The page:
Former Silicon Valley phenomenon Elizabeth Holmes will serve an 11-year prison sentence

The verdict was eagerly awaited. Elizabeth Holmes, the 38-year-old billionaire who tricked Silicon Valley by promising a “revolution” in blood tests, is serving 11 years and 3 months in prison. Convicted in January of fraud, she had demanded a new trial due to the reversal of a key witness, but her request was denied. Prosecutors have held her responsible for fraud involving more than $800 million, but Judge Davila said on Friday that she had enough evidence to show that at least ten investors were victims of scams totaling $121.1 million.

Read too: The bad blood of Elizabeth Holmes, precocious billionaire who betrayed Silicon Valley

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The founder of start-up Theranos risked up to 20 years in prison and a $3 million fine. “I am devastated by my failures. Every day for the last few years I have felt a deep pain for what people went through because I failed,” she said, in tears, in court, just before the judge pronounced his sentence. She apologized to Theranos staff and patients who trusted her. “I gave everything I had to build and save our business. I regret my failures with every cell in my body, ”she added.

She is at the center of a saga that mixes money, blood, ambition and trickery. She founded Theranos in 2003 when she was just 19 years old. Her goal: to offer blood tests that are faster, more complete – more than 200 analyzes from a single drop – and cheaper than traditional labs.

She promised investors the moon and many saw nothing but fire: Elizabeth Theranos has confidence, a certain charisma and, obviously, arguments. It tricked its partners into raising more than millions of dollars, while the tests in question never had the promised reliability.

In 2015, forbes valued her fortune at $4.5 billion and made her the youngest female billionaire in the country. But for Elizabeth Holmes, the nightmare arrives in June 2018, when she is accused. The coronavirus pandemic then caused her trial to be postponed several times and in July 2021 she welcomed her first child with her husband Billy Evans, heir to the Evans hotel group. She is currently expecting a second baby. Once again, her detractors suspect that she is seeking to pity the jury and soften her image in public opinion.

Last week, more than 140 letters in his favor arrived at the courthouse in San Jose, California. One is from Democratic Senator Cory Booker. “I still think she has hope that she can contribute to other people’s lives and, despite her mistakes, make the world a better place,” he wrote. “I can’t tell you how many founders and investors I spoke to sympathize with Elizabeth and think that Theranos’ mistakes weren’t all that different from any other startup in Silicon Valley,” notes Jeremy Carr, an executive and active investor in technology. .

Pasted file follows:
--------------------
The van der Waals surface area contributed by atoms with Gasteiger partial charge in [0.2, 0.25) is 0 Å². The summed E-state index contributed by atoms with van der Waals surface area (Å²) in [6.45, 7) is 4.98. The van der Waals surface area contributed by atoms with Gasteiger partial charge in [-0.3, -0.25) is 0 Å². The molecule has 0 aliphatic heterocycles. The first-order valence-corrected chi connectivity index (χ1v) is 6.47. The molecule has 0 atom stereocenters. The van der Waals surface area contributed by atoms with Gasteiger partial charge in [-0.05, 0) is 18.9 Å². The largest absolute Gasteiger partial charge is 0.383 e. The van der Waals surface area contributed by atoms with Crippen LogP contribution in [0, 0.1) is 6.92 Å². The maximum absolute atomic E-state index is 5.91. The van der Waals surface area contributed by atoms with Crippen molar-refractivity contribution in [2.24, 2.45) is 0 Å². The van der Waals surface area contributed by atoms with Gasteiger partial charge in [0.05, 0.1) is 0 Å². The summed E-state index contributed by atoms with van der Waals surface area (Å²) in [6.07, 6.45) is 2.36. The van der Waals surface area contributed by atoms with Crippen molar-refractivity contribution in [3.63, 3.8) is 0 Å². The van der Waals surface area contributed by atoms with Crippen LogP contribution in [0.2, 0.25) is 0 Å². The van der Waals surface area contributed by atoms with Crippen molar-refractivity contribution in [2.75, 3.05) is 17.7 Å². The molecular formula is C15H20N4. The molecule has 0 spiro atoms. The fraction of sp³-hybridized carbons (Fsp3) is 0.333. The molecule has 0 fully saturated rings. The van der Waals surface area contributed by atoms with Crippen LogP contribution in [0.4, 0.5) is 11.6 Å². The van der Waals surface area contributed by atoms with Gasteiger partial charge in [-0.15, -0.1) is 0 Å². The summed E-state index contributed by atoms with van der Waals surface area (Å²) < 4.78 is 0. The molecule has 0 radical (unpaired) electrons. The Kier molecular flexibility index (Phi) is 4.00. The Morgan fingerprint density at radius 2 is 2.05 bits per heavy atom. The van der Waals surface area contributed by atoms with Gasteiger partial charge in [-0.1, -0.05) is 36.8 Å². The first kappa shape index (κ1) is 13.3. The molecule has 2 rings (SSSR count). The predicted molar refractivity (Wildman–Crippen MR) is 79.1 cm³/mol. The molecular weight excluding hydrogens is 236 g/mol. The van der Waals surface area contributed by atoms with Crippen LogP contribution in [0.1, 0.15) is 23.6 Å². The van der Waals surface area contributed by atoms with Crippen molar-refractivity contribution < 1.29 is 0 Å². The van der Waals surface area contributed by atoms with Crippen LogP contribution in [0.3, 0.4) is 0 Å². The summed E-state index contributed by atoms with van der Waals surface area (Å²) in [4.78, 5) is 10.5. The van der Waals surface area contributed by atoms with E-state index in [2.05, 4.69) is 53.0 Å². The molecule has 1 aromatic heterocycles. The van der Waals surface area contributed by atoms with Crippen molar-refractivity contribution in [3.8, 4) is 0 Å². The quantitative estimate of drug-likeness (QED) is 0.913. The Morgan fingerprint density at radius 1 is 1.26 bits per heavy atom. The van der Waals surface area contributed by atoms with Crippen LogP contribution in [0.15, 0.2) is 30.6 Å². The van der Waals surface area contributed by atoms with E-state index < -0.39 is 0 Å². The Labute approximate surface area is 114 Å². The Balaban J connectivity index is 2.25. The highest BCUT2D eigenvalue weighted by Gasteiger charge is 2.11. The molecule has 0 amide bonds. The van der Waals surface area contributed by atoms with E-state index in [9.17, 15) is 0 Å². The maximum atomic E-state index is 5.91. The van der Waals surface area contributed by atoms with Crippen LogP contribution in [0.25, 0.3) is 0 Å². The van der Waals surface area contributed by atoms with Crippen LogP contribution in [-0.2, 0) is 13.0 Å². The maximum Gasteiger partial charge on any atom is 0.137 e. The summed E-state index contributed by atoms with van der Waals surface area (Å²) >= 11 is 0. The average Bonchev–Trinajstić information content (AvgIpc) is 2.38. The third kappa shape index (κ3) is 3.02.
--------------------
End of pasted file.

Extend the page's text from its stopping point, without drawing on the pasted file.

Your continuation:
The John Carreyrou Investigation

Who really is this woman, always elegant and who rarely lets go of a smile, even under the most difficult conditions? Devilish, manipulative, scheming, and downright evil, looking only to raise money by scamming investors? Or a naive woman who believed in her dreams and ideals and dared to take risks? It is this last image that lawyers have sought to convey. She was allegedly in the hands of Ramesh “Sunny” Balwani, a former director of operations for Theranos and Elizabeth Holmes’ lover for several months, who tried to press her defense. Found guilty of twelve counts, Sunny Balwani will receive his sentence on December 7th.

Elizabeth Holmes studied chemistry at Stanford University. In 2003, she founded a start-up, Real-Time Cures, in Palo Alto that offers cell-phone medical monitoring. Real-Time Cures will become Theranos and Elizabeth Holmes decides to focus on blood tests, touched by the unexpected death of an uncle whose illness was not detected in time. Because she is afraid of needles, she is thinking of taking tests that allow early detection of pathologies from a single drop.

But from October 2015, things went wrong for her. French-American journalist John Carreyrou publishes the first in-depth investigation into the street newspaper, which questions the reliability of its technology and methods. False contracts, approximate results, false diagnoses: Theranos is far from proposing a “revolution”. Edison, should your tool allow ultra-fast diagnostics? It really doesn’t work.

John Carreyrou does not give up. In 2018, he published Bad Blood: Secrets and Lies at a Silicon Valley Startup🇧🇷 For Elizabeth Holmes, it’s the beginning of the end. Her pharmaceutical and medical partners begin to doubt and turn their backs on her. In March 2018, the young businesswoman accused of fraud by US stock market police agreed to pay a $500,000 fine in exchange for dropping part of the lawsuit against her. She will step down as CEO of Theranos three months later. And it was in September of the same year that Theranos officially disappeared.

Among the ensuing witnesses to his fifteen-week trial were patients who were victims of false diagnoses. A man, for example, was wrongly declared HIV positive.

John Carreyrou’s book will be taken to the cinema. And Hulu produced an eight-part series, The Dropout, inspired by the Theranos saga. Finally, HBO is producing a documentary, The Inventor: Out for Blood in Silicon Valley. Elizabeth Holmes continues to fascinate.

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